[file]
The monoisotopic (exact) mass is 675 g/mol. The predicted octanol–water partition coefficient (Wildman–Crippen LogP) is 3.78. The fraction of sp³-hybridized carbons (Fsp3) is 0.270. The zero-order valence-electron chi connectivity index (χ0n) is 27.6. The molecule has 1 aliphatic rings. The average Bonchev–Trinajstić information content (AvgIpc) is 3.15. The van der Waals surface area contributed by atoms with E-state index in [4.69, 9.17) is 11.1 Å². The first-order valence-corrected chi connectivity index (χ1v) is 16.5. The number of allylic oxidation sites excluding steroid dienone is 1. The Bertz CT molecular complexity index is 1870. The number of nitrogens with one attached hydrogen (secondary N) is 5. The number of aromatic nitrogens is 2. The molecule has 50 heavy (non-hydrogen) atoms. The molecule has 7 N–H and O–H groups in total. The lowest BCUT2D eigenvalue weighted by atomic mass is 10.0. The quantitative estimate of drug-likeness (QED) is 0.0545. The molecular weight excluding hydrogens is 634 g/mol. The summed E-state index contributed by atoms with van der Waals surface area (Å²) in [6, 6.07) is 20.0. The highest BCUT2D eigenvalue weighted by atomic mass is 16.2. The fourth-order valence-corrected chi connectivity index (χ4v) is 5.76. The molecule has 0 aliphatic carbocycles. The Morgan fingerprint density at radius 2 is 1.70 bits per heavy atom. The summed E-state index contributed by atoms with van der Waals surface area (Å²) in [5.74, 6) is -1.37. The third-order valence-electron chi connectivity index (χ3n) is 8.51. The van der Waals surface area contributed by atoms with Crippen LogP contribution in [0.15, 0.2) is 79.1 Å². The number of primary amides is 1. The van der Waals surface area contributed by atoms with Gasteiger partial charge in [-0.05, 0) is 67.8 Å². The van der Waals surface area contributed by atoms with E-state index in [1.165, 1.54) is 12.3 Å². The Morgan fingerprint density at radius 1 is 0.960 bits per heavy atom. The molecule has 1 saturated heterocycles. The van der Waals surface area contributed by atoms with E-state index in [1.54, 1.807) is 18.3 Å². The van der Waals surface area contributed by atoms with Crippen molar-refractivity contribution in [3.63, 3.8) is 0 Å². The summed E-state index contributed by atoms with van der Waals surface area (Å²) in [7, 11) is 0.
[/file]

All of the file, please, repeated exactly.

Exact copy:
The monoisotopic (exact) mass is 675 g/mol. The predicted octanol–water partition coefficient (Wildman–Crippen LogP) is 3.78. The fraction of sp³-hybridized carbons (Fsp3) is 0.270. The zero-order valence-electron chi connectivity index (χ0n) is 27.6. The molecule has 1 aliphatic rings. The average Bonchev–Trinajstić information content (AvgIpc) is 3.15. The van der Waals surface area contributed by atoms with E-state index in [4.69, 9.17) is 11.1 Å². The first-order valence-corrected chi connectivity index (χ1v) is 16.5. The number of allylic oxidation sites excluding steroid dienone is 1. The Bertz CT molecular complexity index is 1870. The number of nitrogens with one attached hydrogen (secondary N) is 5. The number of aromatic nitrogens is 2. The molecule has 50 heavy (non-hydrogen) atoms. The molecule has 7 N–H and O–H groups in total. The lowest BCUT2D eigenvalue weighted by atomic mass is 10.0. The quantitative estimate of drug-likeness (QED) is 0.0545. The molecular weight excluding hydrogens is 634 g/mol. The summed E-state index contributed by atoms with van der Waals surface area (Å²) in [6, 6.07) is 20.0. The highest BCUT2D eigenvalue weighted by atomic mass is 16.2. The fourth-order valence-corrected chi connectivity index (χ4v) is 5.76. The molecule has 0 aliphatic carbocycles. The Morgan fingerprint density at radius 2 is 1.70 bits per heavy atom. The summed E-state index contributed by atoms with van der Waals surface area (Å²) in [5.74, 6) is -1.37. The third-order valence-electron chi connectivity index (χ3n) is 8.51. The van der Waals surface area contributed by atoms with Crippen LogP contribution in [0.15, 0.2) is 79.1 Å². The number of primary amides is 1. The van der Waals surface area contributed by atoms with Gasteiger partial charge in [-0.05, 0) is 67.8 Å². The van der Waals surface area contributed by atoms with E-state index in [1.165, 1.54) is 12.3 Å². The Morgan fingerprint density at radius 1 is 0.960 bits per heavy atom. The molecule has 1 saturated heterocycles. The van der Waals surface area contributed by atoms with E-state index in [1.54, 1.807) is 18.3 Å². The van der Waals surface area contributed by atoms with Crippen molar-refractivity contribution in [3.63, 3.8) is 0 Å². The summed E-state index contributed by atoms with van der Waals surface area (Å²) in [7, 11) is 0.